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Asia is witnessing a strong increase in fintech investment as overseas investors search for opportunities in emerging markets and as western banks look to bolster their presence in the region.
In the first quarter of 2018, investment into fintech companies in the region surged on the back of a quartet of US$100 million+ mega-round deals. The region saw more than US$2 billion being pumped into its fintech startups, nearly as much as North America during the same period, according to CB Insights.
The rapid growth of fintech funding in Asia can be partly explained by the increasing number of western investors turning their attention to emerging markets as fintech markets across the US and Europe become saturated with companies and capital, according to Michael Lints, venture partner at Singapore-based VC Golden Gate Ventures.
Furthermore, the enticing mix of booming middle-class populations and rocketing smartphone adoption offer the greatest opportunity for returns in fintech investments.
Several foreign banks and financial institutions have begun tapping into the Asian fintech industry for both investment and collaboration opportunities. Many of them are looking at fintech companies as potential partners that will help better serve their Asia-based clients through innovative solutions and become more efficient.
Swiss banks tap Asian market
One particular Swiss bank that’s been active in the Asian fintech ecosystem is UBS. The bank began setting up innovation labs around the world in 2014 and today has facilities in locations that include Zurich, London and Singapore. The UBS Centre for Design Thinking and Innovation in Singapore focuses on creating new innovative and user-centric products to meet the bank’s wealth management clients in Asia-Pacific and globally. The bank launched a digital hub in Hong Kong in late-2017 to link tech startups with its high-net-worth clients.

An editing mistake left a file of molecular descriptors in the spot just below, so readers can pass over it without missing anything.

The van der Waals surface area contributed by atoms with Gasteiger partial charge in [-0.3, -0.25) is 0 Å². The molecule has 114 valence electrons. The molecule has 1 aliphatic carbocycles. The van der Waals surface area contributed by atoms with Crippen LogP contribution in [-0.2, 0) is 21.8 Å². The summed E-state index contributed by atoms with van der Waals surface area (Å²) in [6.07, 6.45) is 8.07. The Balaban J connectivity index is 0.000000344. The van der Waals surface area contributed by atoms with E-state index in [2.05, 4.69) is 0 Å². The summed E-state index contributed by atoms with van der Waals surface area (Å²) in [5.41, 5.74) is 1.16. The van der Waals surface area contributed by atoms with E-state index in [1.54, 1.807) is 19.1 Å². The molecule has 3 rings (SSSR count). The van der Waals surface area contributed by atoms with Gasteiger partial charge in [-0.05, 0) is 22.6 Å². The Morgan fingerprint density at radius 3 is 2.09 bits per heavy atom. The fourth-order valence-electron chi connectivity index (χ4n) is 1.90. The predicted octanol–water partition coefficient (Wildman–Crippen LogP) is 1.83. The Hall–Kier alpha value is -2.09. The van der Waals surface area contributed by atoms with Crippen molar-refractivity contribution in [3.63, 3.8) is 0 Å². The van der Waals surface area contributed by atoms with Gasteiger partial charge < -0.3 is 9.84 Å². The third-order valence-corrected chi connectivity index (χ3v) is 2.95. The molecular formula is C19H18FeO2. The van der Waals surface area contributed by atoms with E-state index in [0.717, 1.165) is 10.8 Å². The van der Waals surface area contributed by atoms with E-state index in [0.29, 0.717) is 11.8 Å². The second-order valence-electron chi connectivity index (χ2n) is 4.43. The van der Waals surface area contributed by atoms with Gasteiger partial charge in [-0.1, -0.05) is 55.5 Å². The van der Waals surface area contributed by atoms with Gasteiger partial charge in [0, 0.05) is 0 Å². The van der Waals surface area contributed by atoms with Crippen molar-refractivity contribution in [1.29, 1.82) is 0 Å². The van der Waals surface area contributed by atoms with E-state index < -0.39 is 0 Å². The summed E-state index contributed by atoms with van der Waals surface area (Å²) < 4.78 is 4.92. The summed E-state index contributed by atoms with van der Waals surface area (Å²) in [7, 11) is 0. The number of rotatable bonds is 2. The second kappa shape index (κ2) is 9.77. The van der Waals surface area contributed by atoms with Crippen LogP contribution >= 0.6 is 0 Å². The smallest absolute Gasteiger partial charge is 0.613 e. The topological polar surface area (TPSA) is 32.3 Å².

UBS has also turned to tech companies and startups to look for innovative and disruptive ideas to bolster its wealth management services. In Hong Kong, the bank has partnered with Hong Kong X-Tech Startup Platform to find new innovations and uncover real world business opportunities. In Singapore, it is collaborating with homegrown fintech startup FinChat Technology to develop an offering that allows secured social chat communication between clients and their advisors in Asia-Pacific.
Another Swiss bank that’s been active in Asia is Zurich-based Credit Suisse. In 2017, the bank entered into a partnership with Singapore fintech firm Canopy, formerly Mesitis. Canopy specializes in wealth management technology, and has developed an account aggregation and analytics platform for financial institutions, wealth management professionals, and high net worth individuals.
The partnership was aimed at providing Credit Suisse’s clients access to Canopy’s solution by integrating it into the bank’s digital private banking platform.
Later that year, Credit Suisse participated in Canopy’s US$3.4 million funding round alongside Hong Kong’s Lionrock Capital. The collaboration has allowed Credit Suisse to improve its digital offering in Asia, while ensured both the capital and support for Canopy’s expansion into key wealth markets including Zurich and Hong Kong.
Asian fintech startups eye expansion
Canopy is not the only Asian startup looking to expand overseas. 8 Securities, a stock trading and wealth management startup with offices in Hong Kong and Japan, recently raised US$25 million from Japan’s Nomura Asset Management to launch new digital wealth management services and expand into new geographics.
Bambu, a B2B robo-advisory services provider from Singapore, opened a new office in London in April. The company said the move was part of “Bambu’s long-term growth strategy to offer our services and expertise on a global scale.” Bambu is an alumnus of Switzerland’s Fintech Fusion.
Better Trade Off is another fintech startup in Asia that Switzerland should be watch for. The startup won the DIAmond Award 2018 in May which recognizes the most innovative ventures in the insurtech industry. Better Trade Off has developed a financial planning solution called Aardviser.
Featured image: Tokyo, Japan, by Sean Pavone, via Shutterstock.com.
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